Is Japan back?

By Ned Donovan on October 10th, 2013

In the Smithsonian, two fax machines sit gathering dust in a glass cabinet. In Japan, 1.7 million fax machines are still used every day. In fact, almost every business in the ancient island nation uses them, and in homes they have a close to 50 per cent penetration rate. The fax machine is the simple embodiment of the stagnation that now faces Japan. In a culture where technology is lauded, many companies only have one computer in the entire office.

Apple, the vanguard of the second web boom, is successful across the developed world, with one major exception: Japan. Apple’s Mac sales in Japan have remained flat throughout the last 15 years and the latest Apple Store in Japan was opened in 2005.

While the country leads the world in revolutionary developments in fields such as robotics, consumer technology designed and produced in Japan often fails to trickle down to its own population. In fact, several studies have indicated that around half of the Japanese population would consider themselves high-level technophobes, surprising given the image granted to Japan in popular culture.

In an article for the New York Times earlier this year, a Japanese business that delivers lunches found that less than 5 per cent of their orders came in online, the rest came in by telephone or faxed, hand-written notes.

It’s possible that Japan’s unwillingness to embrace technology is linked to the complexity of its written language. It can be difficult to write fluently, even on modern keyboards. Among the current student generation, 71 per cent describe themselves as having average or lower computer literacy. Only 5.2 per cent of students use email every day, preferring to use the message function on their phones, and a staggering 50 per cent of students have never used an online chat service.

It isn’t just technology. Over the past decade, Japan has been losing competitiveness in manufacturing to nations such as South Korea and China. Many argue this is the result of “1980s arrogance” whereby the Japanese simply believe their products are better. With an attitude sometimes described as xenophobic, free trade is still challenging.

Companies would rather adopt ethnically Japanese men into the business than hire superior skilled outsiders. In fact an entire website, Date, has been set up to allow Japanese businessmen to offer themselves to family-run business who are looking for home-grown talent above all else.

There is, however, a part of Japanese culture that is both intriguing but also quite frightening. The “Otaku” are a sub-culture of the Japanese, which literally translated becomes “Nerd” or “Geek”, however the most extreme of them are a far cry from your typical Trekkie or comic book nerd. The level of interest for the Otaku isolates them from the majority of Japanese culture. In 1989 the “Otaku murderer” Tsutomu Myazaki, who had a collection of almost 6,000 video tapes of Anime, murdered four random girls in Tokyo. Myazaki is considered to be to blame for the negative attention that the Otaku receive in Japan, but the fact that they in themselves self isolate with their obsession with anime and the culture around it, going as far as to go to shops designed like those in anime, has not helped the integration of technology into Japan as a whole.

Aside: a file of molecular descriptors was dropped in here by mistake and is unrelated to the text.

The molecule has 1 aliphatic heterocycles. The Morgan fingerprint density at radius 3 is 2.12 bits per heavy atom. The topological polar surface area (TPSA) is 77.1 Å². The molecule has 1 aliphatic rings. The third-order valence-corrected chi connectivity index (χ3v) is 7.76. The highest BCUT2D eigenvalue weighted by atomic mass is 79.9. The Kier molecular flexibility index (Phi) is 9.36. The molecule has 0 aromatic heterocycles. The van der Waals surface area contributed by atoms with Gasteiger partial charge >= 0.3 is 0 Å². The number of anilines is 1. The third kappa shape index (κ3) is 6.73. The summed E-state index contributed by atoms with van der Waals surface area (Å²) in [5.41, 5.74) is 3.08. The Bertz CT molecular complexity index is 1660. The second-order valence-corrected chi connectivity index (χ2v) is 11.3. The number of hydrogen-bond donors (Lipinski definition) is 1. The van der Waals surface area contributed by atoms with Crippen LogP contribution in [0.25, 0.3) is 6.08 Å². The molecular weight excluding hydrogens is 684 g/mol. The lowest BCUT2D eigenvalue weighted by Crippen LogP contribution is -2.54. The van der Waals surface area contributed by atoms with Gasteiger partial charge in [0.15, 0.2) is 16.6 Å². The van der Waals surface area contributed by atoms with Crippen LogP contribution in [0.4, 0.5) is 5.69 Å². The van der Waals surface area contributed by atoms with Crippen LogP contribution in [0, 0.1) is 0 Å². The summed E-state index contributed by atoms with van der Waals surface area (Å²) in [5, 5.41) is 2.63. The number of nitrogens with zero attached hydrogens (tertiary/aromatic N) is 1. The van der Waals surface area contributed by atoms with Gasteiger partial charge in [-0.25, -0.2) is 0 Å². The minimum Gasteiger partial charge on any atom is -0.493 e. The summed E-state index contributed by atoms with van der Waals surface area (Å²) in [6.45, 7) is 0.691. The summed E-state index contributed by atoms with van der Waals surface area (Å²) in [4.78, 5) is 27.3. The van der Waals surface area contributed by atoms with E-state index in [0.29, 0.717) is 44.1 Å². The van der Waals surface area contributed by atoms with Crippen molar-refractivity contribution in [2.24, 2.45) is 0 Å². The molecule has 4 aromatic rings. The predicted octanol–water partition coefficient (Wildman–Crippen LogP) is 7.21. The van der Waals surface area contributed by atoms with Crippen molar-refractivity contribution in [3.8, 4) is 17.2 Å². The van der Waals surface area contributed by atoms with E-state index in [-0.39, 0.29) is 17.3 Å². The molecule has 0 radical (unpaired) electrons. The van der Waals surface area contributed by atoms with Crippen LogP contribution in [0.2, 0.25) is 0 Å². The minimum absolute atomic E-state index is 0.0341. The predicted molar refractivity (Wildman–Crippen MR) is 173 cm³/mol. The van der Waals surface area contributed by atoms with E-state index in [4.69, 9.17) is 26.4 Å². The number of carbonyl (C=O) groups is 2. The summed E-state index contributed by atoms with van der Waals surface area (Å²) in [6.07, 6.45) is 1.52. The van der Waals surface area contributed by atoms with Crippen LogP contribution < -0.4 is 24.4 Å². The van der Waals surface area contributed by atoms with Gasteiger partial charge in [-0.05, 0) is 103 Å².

One step forward, two steps back

It is notoriously difficult to withdraw money with an international card if you’re visiting Japan. ATMs are even usually turned off on Sundays and in the evenings. This year, Japan announced it would no longer take MasterCard, Maestro or Cirrus. It can sometimes appear that Japan is advancing in leaps and bounds in technology, especially when they wow audiences with their automotive developments or robotic breakthroughs, yet at the most basic level they are stepping backward.

Yet perhaps things are beginning to change. Apple is looking to open a new store in Tokyo in 2014, and for the first time ever Japan’s largest phone network NTT Docomo has agreed to launch the iPhone, which is incredible considering the Apple mobile first launched in 2007. Tim Cook, in Apple’s latest earning review, indicated a change beginning to take effect. iPhone sales had increased on the island by 66 per cent.

But the delay in the country’s approach to Apple and other consumer technology is likely to have a knock-on effect on Japan’s future competitiveness in the global market. South Korea has been catching up recently and is likely to overtake Japan in terms of internet penetration in the coming future. Where Sharp and Panasonic used to stand tall, Samsung has taken their place.

With Panasonic backing away entirely from consumer electronics, it does not look good for the once-mighty technology companies of Japan. The demise of these former giants is visible even in London’s Piccadilly Circus, where the flashing neon lights of Sanyo are replaced by South Korean automotive manufacturers Hyundai.

On 26 September 2013, the Prime Minister of Japan compared his country to Gordon Gekko, which is apt. Shinzo Abe stated at a talk to the New York Stock Exchange: “Today, I have come to tell you that Japan will once again be a country where there is money to be made, and that just as Gordon Gekko made a comeback in the financial world … so too can we now say that ‘Japan is Back’.”

In 1854, Japan was forced to open its markets by the United States, and in August of this year, the US once again said that Japan had to open its automotive and insurance markets further. Perhaps the call from the US will serve as a wake-up call for the country.

Is Japan back? Only time will tell. But it seems obvious that free trade and a welcoming attitude to foreign consumers and suppliers is the only way to proceed in a globalised world economy.